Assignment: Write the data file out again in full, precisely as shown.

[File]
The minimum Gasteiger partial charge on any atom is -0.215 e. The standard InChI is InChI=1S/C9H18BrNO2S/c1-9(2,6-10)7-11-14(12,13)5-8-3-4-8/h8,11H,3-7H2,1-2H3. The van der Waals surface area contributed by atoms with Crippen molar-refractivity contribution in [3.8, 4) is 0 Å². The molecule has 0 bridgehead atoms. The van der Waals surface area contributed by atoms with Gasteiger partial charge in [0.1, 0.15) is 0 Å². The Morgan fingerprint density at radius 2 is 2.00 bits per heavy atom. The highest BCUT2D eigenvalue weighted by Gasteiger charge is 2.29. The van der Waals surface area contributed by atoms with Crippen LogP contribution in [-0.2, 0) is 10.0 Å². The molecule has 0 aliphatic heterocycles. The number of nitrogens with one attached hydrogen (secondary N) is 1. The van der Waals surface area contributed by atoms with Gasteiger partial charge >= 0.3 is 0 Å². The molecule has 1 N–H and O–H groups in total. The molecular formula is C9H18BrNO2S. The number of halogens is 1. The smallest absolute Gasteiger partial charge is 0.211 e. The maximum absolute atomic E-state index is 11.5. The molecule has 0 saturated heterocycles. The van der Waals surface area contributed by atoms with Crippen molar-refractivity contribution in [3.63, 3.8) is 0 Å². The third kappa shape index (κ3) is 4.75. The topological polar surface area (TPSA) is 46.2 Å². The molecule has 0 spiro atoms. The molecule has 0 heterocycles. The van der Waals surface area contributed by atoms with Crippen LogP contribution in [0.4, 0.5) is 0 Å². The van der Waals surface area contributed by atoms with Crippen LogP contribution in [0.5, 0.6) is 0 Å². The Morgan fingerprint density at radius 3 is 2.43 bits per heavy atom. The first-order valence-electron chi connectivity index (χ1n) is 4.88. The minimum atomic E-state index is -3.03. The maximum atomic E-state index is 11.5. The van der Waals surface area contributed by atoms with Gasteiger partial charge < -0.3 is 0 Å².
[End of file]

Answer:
The minimum Gasteiger partial charge on any atom is -0.215 e. The standard InChI is InChI=1S/C9H18BrNO2S/c1-9(2,6-10)7-11-14(12,13)5-8-3-4-8/h8,11H,3-7H2,1-2H3. The van der Waals surface area contributed by atoms with Crippen molar-refractivity contribution in [3.8, 4) is 0 Å². The molecule has 0 bridgehead atoms. The van der Waals surface area contributed by atoms with Gasteiger partial charge in [0.1, 0.15) is 0 Å². The Morgan fingerprint density at radius 2 is 2.00 bits per heavy atom. The highest BCUT2D eigenvalue weighted by Gasteiger charge is 2.29. The van der Waals surface area contributed by atoms with Crippen LogP contribution in [-0.2, 0) is 10.0 Å². The molecule has 0 aliphatic heterocycles. The number of nitrogens with one attached hydrogen (secondary N) is 1. The van der Waals surface area contributed by atoms with Gasteiger partial charge >= 0.3 is 0 Å². The molecule has 1 N–H and O–H groups in total. The molecular formula is C9H18BrNO2S. The number of halogens is 1. The smallest absolute Gasteiger partial charge is 0.211 e. The maximum absolute atomic E-state index is 11.5. The molecule has 0 saturated heterocycles. The van der Waals surface area contributed by atoms with Crippen molar-refractivity contribution in [3.63, 3.8) is 0 Å². The third kappa shape index (κ3) is 4.75. The topological polar surface area (TPSA) is 46.2 Å². The molecule has 0 spiro atoms. The molecule has 0 heterocycles. The van der Waals surface area contributed by atoms with Crippen LogP contribution in [0.4, 0.5) is 0 Å². The van der Waals surface area contributed by atoms with Crippen LogP contribution in [0.5, 0.6) is 0 Å². The Morgan fingerprint density at radius 3 is 2.43 bits per heavy atom. The first-order valence-electron chi connectivity index (χ1n) is 4.88. The minimum atomic E-state index is -3.03. The maximum atomic E-state index is 11.5. The van der Waals surface area contributed by atoms with Gasteiger partial charge < -0.3 is 0 Å².